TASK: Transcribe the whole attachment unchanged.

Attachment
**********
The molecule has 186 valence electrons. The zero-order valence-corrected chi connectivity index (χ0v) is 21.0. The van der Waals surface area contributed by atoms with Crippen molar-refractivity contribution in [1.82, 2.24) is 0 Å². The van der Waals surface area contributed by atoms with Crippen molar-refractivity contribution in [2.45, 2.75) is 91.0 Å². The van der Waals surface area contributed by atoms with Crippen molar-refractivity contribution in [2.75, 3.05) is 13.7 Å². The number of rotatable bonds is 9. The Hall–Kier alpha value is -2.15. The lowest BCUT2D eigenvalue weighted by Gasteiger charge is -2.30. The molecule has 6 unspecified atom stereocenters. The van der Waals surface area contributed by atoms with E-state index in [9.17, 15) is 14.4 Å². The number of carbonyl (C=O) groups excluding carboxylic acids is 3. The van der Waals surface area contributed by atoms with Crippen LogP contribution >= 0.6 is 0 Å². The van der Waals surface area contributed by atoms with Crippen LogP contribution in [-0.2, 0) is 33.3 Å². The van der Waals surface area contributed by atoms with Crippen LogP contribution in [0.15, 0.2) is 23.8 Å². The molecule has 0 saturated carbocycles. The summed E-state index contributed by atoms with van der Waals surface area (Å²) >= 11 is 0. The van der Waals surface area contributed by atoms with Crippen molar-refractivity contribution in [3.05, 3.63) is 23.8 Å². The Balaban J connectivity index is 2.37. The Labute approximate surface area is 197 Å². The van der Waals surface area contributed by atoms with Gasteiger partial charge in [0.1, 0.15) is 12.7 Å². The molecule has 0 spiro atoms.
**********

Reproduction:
The molecule has 186 valence electrons. The zero-order valence-corrected chi connectivity index (χ0v) is 21.0. The van der Waals surface area contributed by atoms with Crippen molar-refractivity contribution in [1.82, 2.24) is 0 Å². The van der Waals surface area contributed by atoms with Crippen molar-refractivity contribution in [2.45, 2.75) is 91.0 Å². The van der Waals surface area contributed by atoms with Crippen molar-refractivity contribution in [2.75, 3.05) is 13.7 Å². The number of rotatable bonds is 9. The Hall–Kier alpha value is -2.15. The lowest BCUT2D eigenvalue weighted by Gasteiger charge is -2.30. The molecule has 6 unspecified atom stereocenters. The van der Waals surface area contributed by atoms with E-state index in [9.17, 15) is 14.4 Å². The number of carbonyl (C=O) groups excluding carboxylic acids is 3. The van der Waals surface area contributed by atoms with Crippen LogP contribution >= 0.6 is 0 Å². The van der Waals surface area contributed by atoms with Crippen LogP contribution in [-0.2, 0) is 33.3 Å². The van der Waals surface area contributed by atoms with Crippen LogP contribution in [0.15, 0.2) is 23.8 Å². The molecule has 0 saturated carbocycles. The summed E-state index contributed by atoms with van der Waals surface area (Å²) >= 11 is 0. The van der Waals surface area contributed by atoms with Crippen molar-refractivity contribution in [3.05, 3.63) is 23.8 Å². The Balaban J connectivity index is 2.37. The Labute approximate surface area is 197 Å². The van der Waals surface area contributed by atoms with Gasteiger partial charge in [0.1, 0.15) is 12.7 Å². The molecule has 0 spiro atoms.